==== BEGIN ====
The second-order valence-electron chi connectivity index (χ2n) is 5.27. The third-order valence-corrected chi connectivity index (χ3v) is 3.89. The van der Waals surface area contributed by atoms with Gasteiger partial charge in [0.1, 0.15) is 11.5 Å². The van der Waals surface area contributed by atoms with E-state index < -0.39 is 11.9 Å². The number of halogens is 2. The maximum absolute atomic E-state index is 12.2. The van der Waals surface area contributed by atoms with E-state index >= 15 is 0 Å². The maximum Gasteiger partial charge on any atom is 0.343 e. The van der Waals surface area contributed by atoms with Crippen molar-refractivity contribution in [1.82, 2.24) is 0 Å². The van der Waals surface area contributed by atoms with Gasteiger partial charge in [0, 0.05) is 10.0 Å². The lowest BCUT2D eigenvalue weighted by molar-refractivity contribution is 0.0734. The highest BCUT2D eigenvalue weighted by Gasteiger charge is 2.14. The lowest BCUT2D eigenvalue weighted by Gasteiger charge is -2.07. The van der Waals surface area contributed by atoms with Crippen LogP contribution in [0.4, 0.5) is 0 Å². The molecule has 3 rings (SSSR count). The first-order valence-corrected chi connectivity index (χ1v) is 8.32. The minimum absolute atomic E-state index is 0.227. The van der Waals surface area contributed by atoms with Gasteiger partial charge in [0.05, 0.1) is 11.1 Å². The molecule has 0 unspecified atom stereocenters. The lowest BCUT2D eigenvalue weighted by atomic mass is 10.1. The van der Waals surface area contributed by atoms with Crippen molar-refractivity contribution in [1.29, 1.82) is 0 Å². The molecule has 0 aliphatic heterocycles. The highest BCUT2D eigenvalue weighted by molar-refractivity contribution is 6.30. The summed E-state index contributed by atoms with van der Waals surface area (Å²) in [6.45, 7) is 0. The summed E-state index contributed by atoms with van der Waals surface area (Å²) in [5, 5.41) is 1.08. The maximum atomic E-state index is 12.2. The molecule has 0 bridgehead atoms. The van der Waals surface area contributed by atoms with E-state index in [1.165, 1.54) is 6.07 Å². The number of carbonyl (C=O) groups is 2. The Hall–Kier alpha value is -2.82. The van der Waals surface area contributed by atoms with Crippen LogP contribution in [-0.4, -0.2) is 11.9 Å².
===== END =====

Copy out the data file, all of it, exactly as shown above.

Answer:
The second-order valence-electron chi connectivity index (χ2n) is 5.27. The third-order valence-corrected chi connectivity index (χ3v) is 3.89. The van der Waals surface area contributed by atoms with Gasteiger partial charge in [0.1, 0.15) is 11.5 Å². The van der Waals surface area contributed by atoms with E-state index < -0.39 is 11.9 Å². The number of halogens is 2. The maximum absolute atomic E-state index is 12.2. The van der Waals surface area contributed by atoms with E-state index >= 15 is 0 Å². The maximum Gasteiger partial charge on any atom is 0.343 e. The van der Waals surface area contributed by atoms with Crippen molar-refractivity contribution in [1.82, 2.24) is 0 Å². The van der Waals surface area contributed by atoms with Gasteiger partial charge in [0, 0.05) is 10.0 Å². The lowest BCUT2D eigenvalue weighted by molar-refractivity contribution is 0.0734. The highest BCUT2D eigenvalue weighted by Gasteiger charge is 2.14. The lowest BCUT2D eigenvalue weighted by Gasteiger charge is -2.07. The van der Waals surface area contributed by atoms with Crippen LogP contribution in [0.4, 0.5) is 0 Å². The molecule has 3 rings (SSSR count). The first-order valence-corrected chi connectivity index (χ1v) is 8.32. The minimum absolute atomic E-state index is 0.227. The van der Waals surface area contributed by atoms with Gasteiger partial charge in [0.05, 0.1) is 11.1 Å². The molecule has 0 unspecified atom stereocenters. The lowest BCUT2D eigenvalue weighted by atomic mass is 10.1. The van der Waals surface area contributed by atoms with Crippen molar-refractivity contribution in [1.29, 1.82) is 0 Å². The molecule has 0 aliphatic heterocycles. The highest BCUT2D eigenvalue weighted by molar-refractivity contribution is 6.30. The summed E-state index contributed by atoms with van der Waals surface area (Å²) in [6.45, 7) is 0. The summed E-state index contributed by atoms with van der Waals surface area (Å²) in [5, 5.41) is 1.08. The maximum atomic E-state index is 12.2. The molecule has 0 bridgehead atoms. The van der Waals surface area contributed by atoms with E-state index in [1.165, 1.54) is 6.07 Å². The number of carbonyl (C=O) groups is 2. The Hall–Kier alpha value is -2.82. The van der Waals surface area contributed by atoms with Crippen LogP contribution in [-0.4, -0.2) is 11.9 Å².